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Yi Hwang

From Wikipedia, the free encyclopedia
Yi Hwang
Korean name
Revised RomanizationI Hwang
McCune–ReischauerYi Hwang
Art name
Revised RomanizationToegye
Courtesy name
Revised RomanizationGyeongho
Posthumous name
Revised RomanizationMunsun

Yi Hwang (Korean이황; 1501–1570) was a Korean philosopher, writer, and Confucian scholar of the Joseon period.[1] He is considered the most important philosopher of Korea - he is honored by printing his portrait on the (most often used) 1000 Won banknote, on the reverse of which one can see an image of his school, Dosan Seowon. He was of the Neo-Confucian literati, established the Yeongnam School and set up the Dosan Seowon, a private Confucian academy.[2]

Yi Hwang is often referred to by his art name Toegye ("Retreating Creek"). His courtesy name was Gyeongho.[3]

His interpretation of Neo-Confucianism was influential not only in Korea, but also in Japan, Taiwan, and Vietnam, and is now being studied even in the mainland China. His main work, Ten Diagrams on Sage Learning, originally published in classical Chinese language, has been already translated into modern Korean, Japanese, Vietnamese, English, French, German, Russian and Polish.

Some of his writings were looted by the Japanese military during the Japanese invasion of Korea.


Yi Hwang was born in Ongye-ri, Andong, North Gyeongsang Province, in 1501. He belonged to the Jinbo Yi clan, and was the youngest son among eight children.[4] A child prodigy, he learned the Analects of Confucius from his uncle at age twelve and admiring the poetry of Tao Yuanming, started writing poetry. His poem Yadang (야당; 野塘, "Pond in the Wild"), written at the age of eighteen, is considered one of his major works.[3][5] Around the age of twenty, he immersed himself in the study of I Ching and Neo-Confucianism.[3][6]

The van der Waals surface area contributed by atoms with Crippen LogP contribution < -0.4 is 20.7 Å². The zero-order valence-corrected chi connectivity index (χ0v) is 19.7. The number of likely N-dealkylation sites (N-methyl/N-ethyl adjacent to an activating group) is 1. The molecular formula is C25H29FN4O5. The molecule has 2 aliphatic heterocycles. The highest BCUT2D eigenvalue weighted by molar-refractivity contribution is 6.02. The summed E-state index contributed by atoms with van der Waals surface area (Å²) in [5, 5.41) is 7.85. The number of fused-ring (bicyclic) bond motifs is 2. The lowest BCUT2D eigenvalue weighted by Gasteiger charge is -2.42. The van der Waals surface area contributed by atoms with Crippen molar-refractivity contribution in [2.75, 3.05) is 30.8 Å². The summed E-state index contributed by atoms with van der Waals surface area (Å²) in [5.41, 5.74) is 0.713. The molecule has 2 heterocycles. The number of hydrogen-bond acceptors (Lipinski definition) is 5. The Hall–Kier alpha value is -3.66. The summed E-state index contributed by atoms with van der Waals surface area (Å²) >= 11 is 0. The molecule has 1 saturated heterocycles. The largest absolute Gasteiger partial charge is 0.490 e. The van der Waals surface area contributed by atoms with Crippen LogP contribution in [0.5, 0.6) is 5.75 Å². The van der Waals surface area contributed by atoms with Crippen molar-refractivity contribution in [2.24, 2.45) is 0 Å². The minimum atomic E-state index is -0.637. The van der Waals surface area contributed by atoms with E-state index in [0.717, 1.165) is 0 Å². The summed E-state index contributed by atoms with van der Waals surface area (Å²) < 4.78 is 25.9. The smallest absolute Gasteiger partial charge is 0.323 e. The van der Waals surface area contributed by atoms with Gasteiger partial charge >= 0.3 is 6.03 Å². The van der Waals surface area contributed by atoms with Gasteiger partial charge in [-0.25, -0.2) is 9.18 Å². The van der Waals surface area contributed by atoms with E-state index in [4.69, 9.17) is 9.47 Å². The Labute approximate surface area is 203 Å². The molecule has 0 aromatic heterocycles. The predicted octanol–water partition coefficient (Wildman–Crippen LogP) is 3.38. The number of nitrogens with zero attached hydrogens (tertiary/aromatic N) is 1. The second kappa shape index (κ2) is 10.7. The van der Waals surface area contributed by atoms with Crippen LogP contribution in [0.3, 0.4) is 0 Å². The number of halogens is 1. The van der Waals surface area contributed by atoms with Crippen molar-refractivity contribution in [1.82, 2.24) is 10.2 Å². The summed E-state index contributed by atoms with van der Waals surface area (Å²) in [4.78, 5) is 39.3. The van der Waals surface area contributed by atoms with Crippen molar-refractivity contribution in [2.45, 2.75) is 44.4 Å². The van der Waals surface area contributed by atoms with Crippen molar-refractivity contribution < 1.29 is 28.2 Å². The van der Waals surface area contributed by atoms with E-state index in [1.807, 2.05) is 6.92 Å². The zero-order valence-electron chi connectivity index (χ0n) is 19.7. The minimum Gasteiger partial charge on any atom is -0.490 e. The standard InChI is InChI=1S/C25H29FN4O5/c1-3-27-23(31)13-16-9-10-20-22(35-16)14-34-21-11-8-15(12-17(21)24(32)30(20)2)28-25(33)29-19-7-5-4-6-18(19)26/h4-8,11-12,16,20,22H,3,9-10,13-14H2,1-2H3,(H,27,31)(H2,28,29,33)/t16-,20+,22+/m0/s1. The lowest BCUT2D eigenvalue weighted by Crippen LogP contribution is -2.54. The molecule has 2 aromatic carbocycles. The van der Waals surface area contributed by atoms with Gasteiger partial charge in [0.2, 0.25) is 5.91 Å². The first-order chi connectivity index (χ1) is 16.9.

He came to Seoul (then known as Hanseong) when he was 23 years old and entered the national academy Sungkyunkwan in 1523. In 1527 he passed preliminary exams to become a government official, but re-entered Sungkyunkwan at the age of 33 and socialized with the scholar Kim In-hu. He passed the civil service exams with top honors in 1534 and continued his scholarly pursuits whilst working for the government.[3] He returned to his childhood home at the death of his mother at the age of 37 and mourned her for 3 years. He was appointed various positions from the age of 39 and sometimes held multiple positions including secret royal inspector, or Amhaengeosa (암행어사; 暗行御史), in 1542. His integrity made him relentless as he took part in purges of corrupt government officials. On numerous occasions he was even exiled from the capital for his firm commitment to principle.[2]

Yi Hwang was disillusioned by the power struggles and discord in the royal court during the later years of King Jungjong's reign and left political office. However, he was continuously brought out of retirement and held several positions away from the royal court and in rural areas. He was the governor of Danyang at 48 and governor of Punggi afterwards. During his days at Pungi he redeveloped and improved the private Neo-Confucian academy Baekundong Seowon established by his predecessor Ju Se-bung.[3]